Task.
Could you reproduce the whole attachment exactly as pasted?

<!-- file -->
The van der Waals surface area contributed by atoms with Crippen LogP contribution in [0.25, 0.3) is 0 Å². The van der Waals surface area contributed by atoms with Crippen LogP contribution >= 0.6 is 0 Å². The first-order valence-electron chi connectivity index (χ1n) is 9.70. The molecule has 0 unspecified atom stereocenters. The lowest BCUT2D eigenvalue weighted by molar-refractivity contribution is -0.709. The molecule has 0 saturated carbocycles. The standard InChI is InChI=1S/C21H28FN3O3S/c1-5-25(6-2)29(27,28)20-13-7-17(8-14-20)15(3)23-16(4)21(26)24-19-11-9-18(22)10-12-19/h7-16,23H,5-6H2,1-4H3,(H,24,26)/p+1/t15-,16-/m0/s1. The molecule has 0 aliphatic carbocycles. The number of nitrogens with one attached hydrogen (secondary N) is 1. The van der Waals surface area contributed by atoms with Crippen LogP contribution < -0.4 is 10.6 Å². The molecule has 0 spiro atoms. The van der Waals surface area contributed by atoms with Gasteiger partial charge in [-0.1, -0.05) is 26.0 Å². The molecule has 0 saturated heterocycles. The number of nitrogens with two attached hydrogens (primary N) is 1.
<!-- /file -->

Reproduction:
The van der Waals surface area contributed by atoms with Crippen LogP contribution in [0.25, 0.3) is 0 Å². The van der Waals surface area contributed by atoms with Crippen LogP contribution >= 0.6 is 0 Å². The first-order valence-electron chi connectivity index (χ1n) is 9.70. The molecule has 0 unspecified atom stereocenters. The lowest BCUT2D eigenvalue weighted by molar-refractivity contribution is -0.709. The molecule has 0 saturated carbocycles. The standard InChI is InChI=1S/C21H28FN3O3S/c1-5-25(6-2)29(27,28)20-13-7-17(8-14-20)15(3)23-16(4)21(26)24-19-11-9-18(22)10-12-19/h7-16,23H,5-6H2,1-4H3,(H,24,26)/p+1/t15-,16-/m0/s1. The molecule has 0 aliphatic carbocycles. The number of nitrogens with one attached hydrogen (secondary N) is 1. The van der Waals surface area contributed by atoms with Crippen LogP contribution < -0.4 is 10.6 Å². The molecule has 0 spiro atoms. The van der Waals surface area contributed by atoms with Gasteiger partial charge in [-0.1, -0.05) is 26.0 Å². The molecule has 0 saturated heterocycles. The number of nitrogens with two attached hydrogens (primary N) is 1.